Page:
With the pitch nulled, try the antenna response. In a properly operating Tmax you should find that pitch first responds when your hand is about 16 inches from the antenna and that pitch increases smoothly up to a peak when your hand is about 2 inches away.
When you've played with pitch for a while and have a feel for the interaction of the tuning slug and Trim control, it's time to move on to setting up Volume. Leave the Pitch Trim set so that there is some easily audible tone and remove the clip lead from D1 to R83. Turn Tmax's front panel Volume Control all the way to max.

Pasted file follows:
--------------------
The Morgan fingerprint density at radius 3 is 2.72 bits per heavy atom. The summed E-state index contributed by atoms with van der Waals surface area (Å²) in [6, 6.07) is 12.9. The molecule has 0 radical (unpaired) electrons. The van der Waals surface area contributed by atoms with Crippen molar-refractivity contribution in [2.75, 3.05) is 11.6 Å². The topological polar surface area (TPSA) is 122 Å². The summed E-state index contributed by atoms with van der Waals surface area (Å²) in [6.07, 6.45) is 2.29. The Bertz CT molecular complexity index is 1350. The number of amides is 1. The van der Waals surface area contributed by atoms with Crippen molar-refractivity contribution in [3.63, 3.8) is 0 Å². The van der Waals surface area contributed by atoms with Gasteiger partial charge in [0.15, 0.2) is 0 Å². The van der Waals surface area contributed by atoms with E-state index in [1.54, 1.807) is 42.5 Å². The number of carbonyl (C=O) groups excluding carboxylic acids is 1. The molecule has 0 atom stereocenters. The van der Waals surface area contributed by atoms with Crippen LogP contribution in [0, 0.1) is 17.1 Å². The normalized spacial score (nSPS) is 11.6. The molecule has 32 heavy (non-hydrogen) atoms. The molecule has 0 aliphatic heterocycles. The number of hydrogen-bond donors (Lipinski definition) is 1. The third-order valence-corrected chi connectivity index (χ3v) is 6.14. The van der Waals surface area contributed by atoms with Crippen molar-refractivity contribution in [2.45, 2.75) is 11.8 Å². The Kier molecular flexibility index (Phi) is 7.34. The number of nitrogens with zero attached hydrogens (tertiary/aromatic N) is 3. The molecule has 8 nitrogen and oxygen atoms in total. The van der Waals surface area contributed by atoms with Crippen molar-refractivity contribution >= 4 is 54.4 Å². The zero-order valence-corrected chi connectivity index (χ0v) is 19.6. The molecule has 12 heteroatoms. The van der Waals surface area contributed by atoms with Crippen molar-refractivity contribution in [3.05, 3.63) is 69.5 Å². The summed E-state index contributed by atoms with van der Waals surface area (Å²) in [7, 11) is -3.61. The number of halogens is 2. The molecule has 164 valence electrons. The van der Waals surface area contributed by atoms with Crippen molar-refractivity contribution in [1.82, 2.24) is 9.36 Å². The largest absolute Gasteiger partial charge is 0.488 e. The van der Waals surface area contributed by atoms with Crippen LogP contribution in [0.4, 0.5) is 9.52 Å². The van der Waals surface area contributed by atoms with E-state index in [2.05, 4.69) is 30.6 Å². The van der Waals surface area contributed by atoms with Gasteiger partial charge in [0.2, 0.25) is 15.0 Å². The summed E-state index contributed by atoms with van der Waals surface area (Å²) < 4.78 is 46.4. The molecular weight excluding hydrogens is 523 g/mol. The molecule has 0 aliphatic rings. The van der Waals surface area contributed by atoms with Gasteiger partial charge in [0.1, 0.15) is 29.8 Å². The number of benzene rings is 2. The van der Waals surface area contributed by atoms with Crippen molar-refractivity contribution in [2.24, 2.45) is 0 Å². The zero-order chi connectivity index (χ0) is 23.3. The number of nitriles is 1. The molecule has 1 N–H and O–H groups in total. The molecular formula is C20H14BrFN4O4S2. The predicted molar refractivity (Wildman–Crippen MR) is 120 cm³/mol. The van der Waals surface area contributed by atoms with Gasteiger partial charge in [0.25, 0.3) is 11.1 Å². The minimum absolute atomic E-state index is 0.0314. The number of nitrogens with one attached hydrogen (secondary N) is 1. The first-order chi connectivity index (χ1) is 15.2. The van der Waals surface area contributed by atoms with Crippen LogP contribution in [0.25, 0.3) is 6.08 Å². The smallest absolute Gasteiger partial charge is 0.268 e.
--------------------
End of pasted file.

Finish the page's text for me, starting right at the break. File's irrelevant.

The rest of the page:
Now slowly adjust the slug of L3 "in" while listening for the output tone. While turning the slug from end to end you will hear the volume rise, then fall back to quiet, then rise again. This corresponds to the way the pitch fell from a high frequency to zero then rose again. When you have observed this, return the slug to it's fully "out" position and once again turn it "in" slowly until the volume starts to increase. The setting of this coil that yields that greatest sensitivity and range of control will be about 1/16 turn short of the first volume peak. At the optimum setting, the max signal level (hand fully removed from antenna) will be about the same as it was when the test jumper was in place.